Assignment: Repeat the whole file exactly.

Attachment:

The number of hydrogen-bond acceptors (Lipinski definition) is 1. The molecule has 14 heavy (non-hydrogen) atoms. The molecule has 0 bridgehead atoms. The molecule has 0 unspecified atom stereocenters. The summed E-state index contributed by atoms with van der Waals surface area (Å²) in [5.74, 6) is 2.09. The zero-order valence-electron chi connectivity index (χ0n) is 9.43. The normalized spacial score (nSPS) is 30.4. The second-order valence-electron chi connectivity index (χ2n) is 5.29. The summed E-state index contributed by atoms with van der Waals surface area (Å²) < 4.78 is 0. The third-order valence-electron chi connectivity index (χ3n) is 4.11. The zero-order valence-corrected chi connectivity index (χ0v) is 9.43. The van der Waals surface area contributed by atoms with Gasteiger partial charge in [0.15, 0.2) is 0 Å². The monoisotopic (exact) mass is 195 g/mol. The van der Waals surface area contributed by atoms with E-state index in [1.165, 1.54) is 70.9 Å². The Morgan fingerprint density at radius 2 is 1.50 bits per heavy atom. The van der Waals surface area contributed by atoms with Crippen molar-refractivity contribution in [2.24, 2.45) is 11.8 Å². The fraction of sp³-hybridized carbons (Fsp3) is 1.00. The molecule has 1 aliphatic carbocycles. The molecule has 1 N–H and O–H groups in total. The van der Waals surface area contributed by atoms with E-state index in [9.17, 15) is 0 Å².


The number of hydrogen-bond acceptors (Lipinski definition) is 1. The molecule has 14 heavy (non-hydrogen) atoms. The molecule has 0 bridgehead atoms. The molecule has 0 unspecified atom stereocenters. The summed E-state index contributed by atoms with van der Waals surface area (Å²) in [5.74, 6) is 2.09. The zero-order valence-electron chi connectivity index (χ0n) is 9.43. The normalized spacial score (nSPS) is 30.4. The second-order valence-electron chi connectivity index (χ2n) is 5.29. The summed E-state index contributed by atoms with van der Waals surface area (Å²) < 4.78 is 0. The third-order valence-electron chi connectivity index (χ3n) is 4.11. The zero-order valence-corrected chi connectivity index (χ0v) is 9.43. The van der Waals surface area contributed by atoms with Gasteiger partial charge in [0.15, 0.2) is 0 Å². The monoisotopic (exact) mass is 195 g/mol. The van der Waals surface area contributed by atoms with E-state index in [1.165, 1.54) is 70.9 Å². The Morgan fingerprint density at radius 2 is 1.50 bits per heavy atom. The van der Waals surface area contributed by atoms with Crippen molar-refractivity contribution in [2.24, 2.45) is 11.8 Å². The fraction of sp³-hybridized carbons (Fsp3) is 1.00. The molecule has 1 aliphatic carbocycles. The molecule has 1 N–H and O–H groups in total. The van der Waals surface area contributed by atoms with E-state index in [9.17, 15) is 0 Å².